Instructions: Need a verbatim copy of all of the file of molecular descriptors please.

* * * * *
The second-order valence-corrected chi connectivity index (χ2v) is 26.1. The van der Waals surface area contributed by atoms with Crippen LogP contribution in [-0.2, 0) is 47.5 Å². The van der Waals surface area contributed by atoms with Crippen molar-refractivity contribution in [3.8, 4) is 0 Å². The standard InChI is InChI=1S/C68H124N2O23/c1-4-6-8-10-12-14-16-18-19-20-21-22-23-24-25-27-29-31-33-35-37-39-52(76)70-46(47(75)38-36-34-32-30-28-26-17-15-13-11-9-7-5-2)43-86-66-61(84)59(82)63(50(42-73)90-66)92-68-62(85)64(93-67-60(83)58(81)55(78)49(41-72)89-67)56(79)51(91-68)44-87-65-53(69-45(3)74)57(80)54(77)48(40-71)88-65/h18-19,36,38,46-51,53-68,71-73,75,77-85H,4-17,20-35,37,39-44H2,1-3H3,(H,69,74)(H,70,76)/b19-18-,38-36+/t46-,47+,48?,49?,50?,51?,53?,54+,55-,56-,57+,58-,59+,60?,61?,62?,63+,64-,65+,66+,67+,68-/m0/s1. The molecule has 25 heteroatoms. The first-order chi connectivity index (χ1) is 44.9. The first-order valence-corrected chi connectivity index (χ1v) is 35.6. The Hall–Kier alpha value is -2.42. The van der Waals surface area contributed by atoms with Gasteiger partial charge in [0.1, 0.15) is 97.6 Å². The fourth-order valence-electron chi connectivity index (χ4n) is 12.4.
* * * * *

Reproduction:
The second-order valence-corrected chi connectivity index (χ2v) is 26.1. The van der Waals surface area contributed by atoms with Crippen LogP contribution in [-0.2, 0) is 47.5 Å². The van der Waals surface area contributed by atoms with Crippen molar-refractivity contribution in [3.8, 4) is 0 Å². The standard InChI is InChI=1S/C68H124N2O23/c1-4-6-8-10-12-14-16-18-19-20-21-22-23-24-25-27-29-31-33-35-37-39-52(76)70-46(47(75)38-36-34-32-30-28-26-17-15-13-11-9-7-5-2)43-86-66-61(84)59(82)63(50(42-73)90-66)92-68-62(85)64(93-67-60(83)58(81)55(78)49(41-72)89-67)56(79)51(91-68)44-87-65-53(69-45(3)74)57(80)54(77)48(40-71)88-65/h18-19,36,38,46-51,53-68,71-73,75,77-85H,4-17,20-35,37,39-44H2,1-3H3,(H,69,74)(H,70,76)/b19-18-,38-36+/t46-,47+,48?,49?,50?,51?,53?,54+,55-,56-,57+,58-,59+,60?,61?,62?,63+,64-,65+,66+,67+,68-/m0/s1. The molecule has 25 heteroatoms. The first-order chi connectivity index (χ1) is 44.9. The first-order valence-corrected chi connectivity index (χ1v) is 35.6. The Hall–Kier alpha value is -2.42. The van der Waals surface area contributed by atoms with Gasteiger partial charge in [0.1, 0.15) is 97.6 Å². The fourth-order valence-electron chi connectivity index (χ4n) is 12.4.